Former Orioles reliever Brian Matusz is back home in Arizona waiting out the waiver process, wondering where he’ll pitch next and reflecting on his years in Baltimore.
Emotions are all over the place and Matusz remains in one spot.
The Braves acquired Matusz and the 76th overall pick in the draft on Monday for minor league pitchers Brandon Barker and Trevor Belicek. They designated him for assignment before he could fully process a trade that removed him from the organization that brought him to the majors in 2009.
Matusz could be claimed off waivers, traded or released. Considering how the Braves absorbed the remainder of a contract that pays him $3.9 million this year, it’s doubtful that another team will claim him.
The process can play out for 10 days.
“I had no idea,” Matusz said today during a phone interview with MASNsports.com. “It was our off-day on Monday and we were in Houston. My girlfriend and I were at the mall just hanging out. Got a phone call from (executive vice president) Dan Duquette and Dan just said, ‘Brian, we traded your contract over to the Braves.’ And he was very thankful for the services that were provided in Baltimore. I was excited. I gave my dad a call and told my agent. I actually gave Brady (Anderson) a call.
“I was talking to Brady and saw that I had a call coming in from an Atlanta number and figured it was the GM for the Braves. And basically just said, ‘Hey Brian, we traded for your contract, but we decided to designate you for assignment,’ and that it was strictly a money situation and there could be a trade in the works.”
The initial reaction was one of excitement. A new opportunity. The chance at a fresh start, which was sorely needed with Matusz carrying a 12.00 ERA and 3.000 WHIP in seven appearances and only six innings.
“Obviously, a new team and I was excited,” he said. “But I also realized before the trade happened that a designation was a possibility, so it wasn’t a complete surprise. Just understanding that it’s part of the business, where I was at in terms of how I’ve been throwing the ball. I just wasn’t sure. It is what it is and just taking it a step at a time.”
The Orioles made Matusz the fourth-overall pick in the 2008 draft out of the University of San Diego. He was 10-12 with a 4.30 ERA in 32 starts in 2010, but his days in the rotation were numbered after going 1-9 with a 10.69 ERA the following season.
Next came the transition to reliever, primarily a lefty specialist, which allowed for his return to the majors. He was used exclusively out of the bullpen the past four seasons, posting ERAs of 3.53 in 65 games, 3.48 in 63 and 2.94 in 58 before this year.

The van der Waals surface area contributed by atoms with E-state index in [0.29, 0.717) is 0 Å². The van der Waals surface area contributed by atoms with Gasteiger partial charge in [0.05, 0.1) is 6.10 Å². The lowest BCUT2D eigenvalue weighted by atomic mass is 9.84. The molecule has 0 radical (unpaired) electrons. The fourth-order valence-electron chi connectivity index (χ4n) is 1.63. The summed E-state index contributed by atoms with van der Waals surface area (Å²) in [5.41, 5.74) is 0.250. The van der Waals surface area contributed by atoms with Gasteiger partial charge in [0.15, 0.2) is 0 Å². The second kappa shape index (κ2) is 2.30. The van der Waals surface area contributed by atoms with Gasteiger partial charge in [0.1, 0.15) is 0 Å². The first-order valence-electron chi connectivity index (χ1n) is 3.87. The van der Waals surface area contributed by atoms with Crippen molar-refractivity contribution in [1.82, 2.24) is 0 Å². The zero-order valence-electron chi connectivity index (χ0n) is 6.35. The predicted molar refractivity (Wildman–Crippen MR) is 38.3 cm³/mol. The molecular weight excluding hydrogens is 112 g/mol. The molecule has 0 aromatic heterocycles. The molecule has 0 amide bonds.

Asked what went wrong, Matusz begins with time lost in spring training due to a back injury, but can’t provide a definitive explanation.
“I don’t know,” he said. “It was tough. Obviously, missing spring training with an injury and then rehabbing and working to get back. I thought Brady and I working together in the rehab process and having some good outings in Frederick, I thought it was a chance to get on a good run and really contribute in the bullpen and be part of the best bullpen in the league.
“The first couple outings back, just never really found it. A couple things didn’t go my way. I never really settled in, never kind of got on a roll and I wish things could have gone differently, but they just didn’t. Never really got a good feel, never got in that groove that I was hoping to. It’s tough to pinpoint exactly what went wrong, but just didn’t work out and kind of forced the Orioles to make a decision. And this is where we’re at now.
“It’s tough. The Orioles are pretty much all I know. Drafted by the Orioles in 2008 and have pitched in parts of eight seasons with the team. It’s just been an honor to be part of the organization and kind of see where the team has gone since 2008 to where they are now. To be a part of that and part of some memorable experiences, like pitching in the 2012 and 2014 playoffs. Just being a part of the team. It’s such a great group of guys, a great group of people, a great organization, and obviously wonderful fans. It’s an honor to have been a part of it and it’s obviously sad to leave.”
“We went over to Zach’s hotel room, and Tillman and Zach and I hung out for a good hour,” Matusz said. “We just hung out, talked. Those are obviously two of my best friends. We’ve been playing together for eight years now. It was good to be able to hang out with those guys and kind of talk and reflect a little bit.
“And the rest of my teammates, I got text messages from a handful of guys. Chris Davis, Adam Jones, Caleb Joseph - I don’t want to leave anyone out - Matt Wieters, Brad Brach, Dylan Bundy and a handful of other guys. Just some really nice messages, wishing me all the luck in the world and we’re going to miss you and things like that. It shows what type of guys we have on the team, just a great group of guys, great group of friends and I’m really going to cherish the moments and the memories that we had together and I’m going to miss playing with those guys.”
Perhaps his next employer will give him the chance to start again. He never wanted to work out of the bullpen, but he played the sports version of the good soldier. He held left-handed hitters to a .211 average, but right-handers hit .300.
“It’s tough to say right now,” he said. “Just kind of reflecting right now, gathering my thoughts and see what happens in the waiver process. You never know what happens. But having the ability to start and be a reliever are two nice assets to have. Going to sit on it right now and wait on this waiver process and see what happens there and then go from there, but it’s nice to have options.
“It was a goal of mine, it would have been nice to finish out my career with the Orioles. It would have been great to finish it out, but obviously things happen for a reason and the way I look at it now is it’s a clean slate and a fresh start.”
Wherever it takes him.